Orthodoxy in Coventry

To our most loyal readers, you may have noticed a slight gap in our publications. For most of it, we were planning and executing our 90th Year Celebrations but we felt that a new blog post was in wanting. What makes this unique as a source of spiritual nourishment is that all the posts are provided by our very own Youth Fellowship members (roughly 16 till 35 years of age). Therefore, most of what we report is a young person’s perspective on Christianity, Orthodoxy and  life in general.

However, many of our older Youth Fellowship members although being spiritually centred to our very own church in Brickfields, are geographically spread out around the world. The saying goes if you shout out “what do you find under mango trees” in one of our other Malankara Orthodox Churches, you will hear someone reply with “coffee and vada”. The beauty of this is that many of our youth members are able to gain a myriad of valuable experiences, even from a Christian perspective.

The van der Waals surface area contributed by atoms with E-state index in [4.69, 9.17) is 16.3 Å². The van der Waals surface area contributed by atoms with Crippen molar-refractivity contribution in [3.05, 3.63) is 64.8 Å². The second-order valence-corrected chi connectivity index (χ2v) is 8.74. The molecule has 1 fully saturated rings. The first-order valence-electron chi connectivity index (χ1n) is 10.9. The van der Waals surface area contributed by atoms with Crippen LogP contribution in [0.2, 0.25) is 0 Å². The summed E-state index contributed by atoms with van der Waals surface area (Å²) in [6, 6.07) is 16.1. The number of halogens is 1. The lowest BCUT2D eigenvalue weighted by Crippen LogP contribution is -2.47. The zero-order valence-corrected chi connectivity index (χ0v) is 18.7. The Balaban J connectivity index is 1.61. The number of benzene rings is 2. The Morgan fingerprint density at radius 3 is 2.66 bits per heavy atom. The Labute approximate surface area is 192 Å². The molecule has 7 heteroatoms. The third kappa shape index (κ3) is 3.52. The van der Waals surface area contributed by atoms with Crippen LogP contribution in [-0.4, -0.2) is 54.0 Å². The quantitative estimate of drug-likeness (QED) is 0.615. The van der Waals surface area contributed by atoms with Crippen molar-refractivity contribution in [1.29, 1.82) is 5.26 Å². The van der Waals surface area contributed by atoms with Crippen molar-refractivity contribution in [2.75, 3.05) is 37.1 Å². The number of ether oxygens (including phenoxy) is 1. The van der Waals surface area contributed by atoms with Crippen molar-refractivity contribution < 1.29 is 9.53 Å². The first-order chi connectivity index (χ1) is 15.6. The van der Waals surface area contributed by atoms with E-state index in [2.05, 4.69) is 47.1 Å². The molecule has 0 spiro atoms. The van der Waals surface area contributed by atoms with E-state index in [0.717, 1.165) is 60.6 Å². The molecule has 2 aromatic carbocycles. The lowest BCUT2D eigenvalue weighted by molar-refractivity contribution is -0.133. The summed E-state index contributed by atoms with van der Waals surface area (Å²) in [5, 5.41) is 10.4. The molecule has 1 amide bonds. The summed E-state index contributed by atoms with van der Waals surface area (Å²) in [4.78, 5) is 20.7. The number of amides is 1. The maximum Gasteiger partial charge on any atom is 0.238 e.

I have recently gone to the United Kingdom to study and specifically I reside in the city of Coventry. When I first arrived at the city, it was important I connect myself to either our Malankara church or at the very least an Orthodox Church. Fortunately for me, I was able to witness both these things.

In regards to our Malankara Church’s presence in Coventry, we have a service every third Sunday of the month in a small village hall in Shilton. For a comparison, imagine our services in the Retreat Centre. Although it is a much smaller parish than what I have been used to, it is nice to be a part of a very tight-knit group that is still finding their way in a new country.

In addition, I was also able to attend a Greek Orthodox Service in their church just 10 minutes away from where I live. Immediately, I was awestruck by the number of beautiful icons present and how they feature in crucial parts of their service. Although it was a 4 hour Greek service, the members were incredibly welcoming and provided me with their books with the English translation.

The takeaway from this is that if you can, do travel and visit different churches! What it does is that it not only opens up your mind to the fact that although we have different ways of praying, we are all connected by our love for Christ and fellowship with one another.

-The musings of a global Orthodox member